Welcome to the account of the now-annual Hyndman Algonquin Park spring canoe trip, always held in May and always a welcome rite of passage into spring.
The timing of this trip - always in May - is highly variable: snow and ice melt conditions, participant availability, and weather are all factors. This year - 2017 - southern and eastern Ontario experienced an extended bout of cold and extremely rainy weather (in fact, to the point of serious flooding in many areas of the province). This extreme weather had lingered well into the first bit in May. So, although the lakes of Algonquin Park were snow-free, this weather shut out our plans for a first-week-of-the-month outing.
Shall Lake Access Point
So, we pushed the date to the second weekend in May. All parties were still available, and the weather.... well.... it wasn't perfect, but it was definitely better than the hypothermia-inducing cold soaking that we'd have experienced the week before. We decided to take our chances and go for it.
Speaking of "our", we were pretty much the normal crew that goes along on these trips these last few years: Jenn, Arn, Gosia, Nel and Kai; David, Nancy, and Emma; and myself.
It took us about three hours to drive from Arn's place to the Shall Lake access point north of Madawaska. Although we had started from this point on previous trips, Arn had planned a different itinerary - one that involved a destination even he and Gosia had yet to visit: a moderately-sized body of water known as McKaskill Lake. It was a there-and-back sort of route, with the main challenge being a fairly long 2.4km portage near the far end.
The forecast for the weekend was relatively poor but not horrible: moderate temperatures and long stretches with a very decent change of light rain or drizzle. So far, the sunny weather in Ottawa had given way to a textured overcast, but no rain.
Would a canoe fit?
Even here at the start point, there was evidence of the heavy rains that had plagued Ontario over the past month or two: often one puts the canoes in to the west of the access road bridge and paddles under it (if they wish to go east). This wasn't possible today, as the water levels were so high, it looked as if there would not be enough clearance to paddle a boat under the bridge. Well, maybe, but it would be dicey. We decided to not roll the dice and put in in a different location on the right side of the bridge (for our intended direction).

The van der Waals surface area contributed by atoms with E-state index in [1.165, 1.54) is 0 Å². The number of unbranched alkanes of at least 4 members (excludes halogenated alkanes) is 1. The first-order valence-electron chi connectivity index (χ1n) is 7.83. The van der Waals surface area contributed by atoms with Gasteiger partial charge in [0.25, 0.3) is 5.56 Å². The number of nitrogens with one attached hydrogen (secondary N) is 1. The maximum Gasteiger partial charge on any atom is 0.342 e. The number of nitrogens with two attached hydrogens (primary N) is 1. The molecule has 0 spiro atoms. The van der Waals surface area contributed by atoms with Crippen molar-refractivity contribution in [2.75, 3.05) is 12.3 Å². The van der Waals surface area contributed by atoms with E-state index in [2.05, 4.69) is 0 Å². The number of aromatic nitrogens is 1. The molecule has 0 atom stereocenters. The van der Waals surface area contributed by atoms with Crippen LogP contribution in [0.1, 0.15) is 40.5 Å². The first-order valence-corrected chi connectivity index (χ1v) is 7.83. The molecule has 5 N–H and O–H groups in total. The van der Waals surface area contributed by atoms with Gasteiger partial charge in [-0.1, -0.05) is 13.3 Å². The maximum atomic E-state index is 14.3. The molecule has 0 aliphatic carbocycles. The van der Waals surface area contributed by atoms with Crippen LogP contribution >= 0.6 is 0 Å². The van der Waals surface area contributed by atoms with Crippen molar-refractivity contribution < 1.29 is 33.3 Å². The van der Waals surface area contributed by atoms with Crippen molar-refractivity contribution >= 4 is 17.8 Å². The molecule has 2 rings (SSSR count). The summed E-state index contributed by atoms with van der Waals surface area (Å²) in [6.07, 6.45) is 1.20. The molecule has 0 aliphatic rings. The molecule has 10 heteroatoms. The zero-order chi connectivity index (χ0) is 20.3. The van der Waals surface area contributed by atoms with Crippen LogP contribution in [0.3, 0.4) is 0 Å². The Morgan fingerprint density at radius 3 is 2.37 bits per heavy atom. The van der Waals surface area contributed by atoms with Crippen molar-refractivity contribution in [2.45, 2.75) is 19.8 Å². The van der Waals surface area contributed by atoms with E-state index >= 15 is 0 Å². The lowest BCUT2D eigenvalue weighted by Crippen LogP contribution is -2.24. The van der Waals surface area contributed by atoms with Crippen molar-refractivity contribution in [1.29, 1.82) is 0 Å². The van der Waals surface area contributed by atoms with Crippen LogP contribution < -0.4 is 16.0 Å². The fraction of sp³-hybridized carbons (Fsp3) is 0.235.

We were on the water before 5pm - a great time for having started out in the afternoon from Ottawa. The sky was still holding its water, and winds were virtually none-existent. Excellent paddling conditions.
We quickly paddled out into the main body of Crotch Lake and turned north. Our objective was easy and short, as it usually is on these Friday evening paddles: head as far along the lake as possible and set up at a nice campsite. No long distance stuff, no portaging.
It took us less than an hour of paddling before we arrived at a nice site on a small island in the middle of the north end of Crotch Lake., and by 6pm our tents and much of our camp was set up. Kai even took charge of the Holy Hyndman campfire and had it crackling in no time.
The entire evening turned out to be very pleasant. It did not rain at all, and the temperature - although a bit cool at about 13C or so - was mitigated by the fact that there was basically not a breath of wind.
We would have played a round of some sort of game, but the games bag had been forgotten back at the car. With a blend of enthusiasm and coercion, Dave and Arn paddled off back to the cars to fetch the bag - for even if we didn't play tonight, we'd have games material for the remainder of the trip.
We were grateful for the enjoyable weather conditions as the evening wore on, staying up until well after dark. We knew full well that the forecast almost assured some extended rain during the weekend, so any dry time such as this was to be enjoyed.